"address": "123 Grand Avenue",
        "phone": "123 456 7890"
    },
    "_last_unique_integer": 3,
    "ticketTypes": {
    "1": {
        "name": "VIP Ticket",
        "description": "The best seats in the house!",
        "cost": 200,
        "ticketsTotal": 10
    },
    "2": {
        "name": "General Admission",
        "description": "Everyone is welcome!",
        "cost": 100,
        "ticketsTotal": 100
    },
    "3": {
        "name": "Student Ticket",
        "description": "Take a break from the books",
        "cost": 50,
        "ticketsTotal": 50
    }
    }
}

The biggest change is the new ticketTypes dictionary. The name came from the container_name attribute of the TicketType class.

The ticketTypes dictionary itself contains three dictionaries, one for each of our TicketType proxy objects. The keys for each dictionary were auto-assigned by MongoDictProxy and have nothing to do with the content of the subdocument. Even if the content changes, the key remains the same.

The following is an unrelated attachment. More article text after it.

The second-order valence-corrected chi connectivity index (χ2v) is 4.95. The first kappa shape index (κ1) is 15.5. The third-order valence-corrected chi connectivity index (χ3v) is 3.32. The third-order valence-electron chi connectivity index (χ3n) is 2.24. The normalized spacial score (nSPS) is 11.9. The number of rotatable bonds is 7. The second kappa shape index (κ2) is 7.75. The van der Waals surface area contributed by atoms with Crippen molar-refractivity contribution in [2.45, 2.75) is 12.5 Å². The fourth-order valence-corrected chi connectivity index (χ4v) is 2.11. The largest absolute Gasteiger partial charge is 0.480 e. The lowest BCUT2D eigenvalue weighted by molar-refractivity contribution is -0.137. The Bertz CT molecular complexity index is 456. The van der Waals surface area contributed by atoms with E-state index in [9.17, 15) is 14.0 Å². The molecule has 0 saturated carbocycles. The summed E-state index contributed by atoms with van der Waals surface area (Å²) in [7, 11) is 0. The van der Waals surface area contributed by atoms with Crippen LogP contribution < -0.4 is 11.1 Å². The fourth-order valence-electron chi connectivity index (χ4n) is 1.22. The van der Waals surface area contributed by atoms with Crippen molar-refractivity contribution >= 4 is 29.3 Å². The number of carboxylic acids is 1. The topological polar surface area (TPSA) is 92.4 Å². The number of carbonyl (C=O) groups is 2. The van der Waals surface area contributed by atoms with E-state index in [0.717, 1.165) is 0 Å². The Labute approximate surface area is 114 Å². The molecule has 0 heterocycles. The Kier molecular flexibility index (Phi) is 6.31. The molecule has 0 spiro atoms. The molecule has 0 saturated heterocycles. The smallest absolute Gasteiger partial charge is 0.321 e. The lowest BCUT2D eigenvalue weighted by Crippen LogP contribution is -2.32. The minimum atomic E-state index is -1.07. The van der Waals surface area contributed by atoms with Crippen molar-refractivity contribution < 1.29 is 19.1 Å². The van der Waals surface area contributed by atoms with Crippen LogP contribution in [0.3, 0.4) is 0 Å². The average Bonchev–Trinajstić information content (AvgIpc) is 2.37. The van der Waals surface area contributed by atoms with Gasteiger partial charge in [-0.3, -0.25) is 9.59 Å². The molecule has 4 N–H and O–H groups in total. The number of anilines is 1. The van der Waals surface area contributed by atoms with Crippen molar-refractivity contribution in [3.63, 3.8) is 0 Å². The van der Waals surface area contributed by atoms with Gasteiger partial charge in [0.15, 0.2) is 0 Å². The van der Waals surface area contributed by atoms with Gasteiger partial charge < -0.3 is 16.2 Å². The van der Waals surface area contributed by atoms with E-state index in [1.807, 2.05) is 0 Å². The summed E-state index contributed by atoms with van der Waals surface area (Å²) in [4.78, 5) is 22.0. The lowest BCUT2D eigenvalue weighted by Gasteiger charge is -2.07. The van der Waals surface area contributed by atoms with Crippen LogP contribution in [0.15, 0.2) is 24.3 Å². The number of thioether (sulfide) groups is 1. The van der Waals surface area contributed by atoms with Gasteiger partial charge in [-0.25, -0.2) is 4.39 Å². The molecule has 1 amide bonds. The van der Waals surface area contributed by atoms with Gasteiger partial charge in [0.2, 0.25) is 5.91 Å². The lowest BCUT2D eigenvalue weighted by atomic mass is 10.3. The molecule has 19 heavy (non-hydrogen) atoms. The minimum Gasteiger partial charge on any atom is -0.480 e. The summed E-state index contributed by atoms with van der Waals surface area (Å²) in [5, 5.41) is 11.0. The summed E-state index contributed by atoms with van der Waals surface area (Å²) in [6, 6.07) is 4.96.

A _last_unique_integer value has also been added automatically to track on a per-document basis the last proxy ID value that was issued.

Of course, the _updated timestamp was also updated.

If you use the admin mode to explore ticket type details, you’ll see a URL like http://127.0.0.1:5000/admin-ticket-detail/663c54bbeba88ab288f3bd3dg1. Each proxy object has a unique ID consisting of the document ObjectId plus the proxy subdocument key. g is used as a URL-safe, non-hexidecimal separator.

Each proxy object provides a id() method that constructs the unique ID. MongoUserDict provides load_proxy_by_id() to parse a proxy object ID, load the correct parent document and return the appropriate subdocument object. In fact, our Event class method loadTicketTypeById() just calls load_proxy_by_id() to locate and return TicketType objects.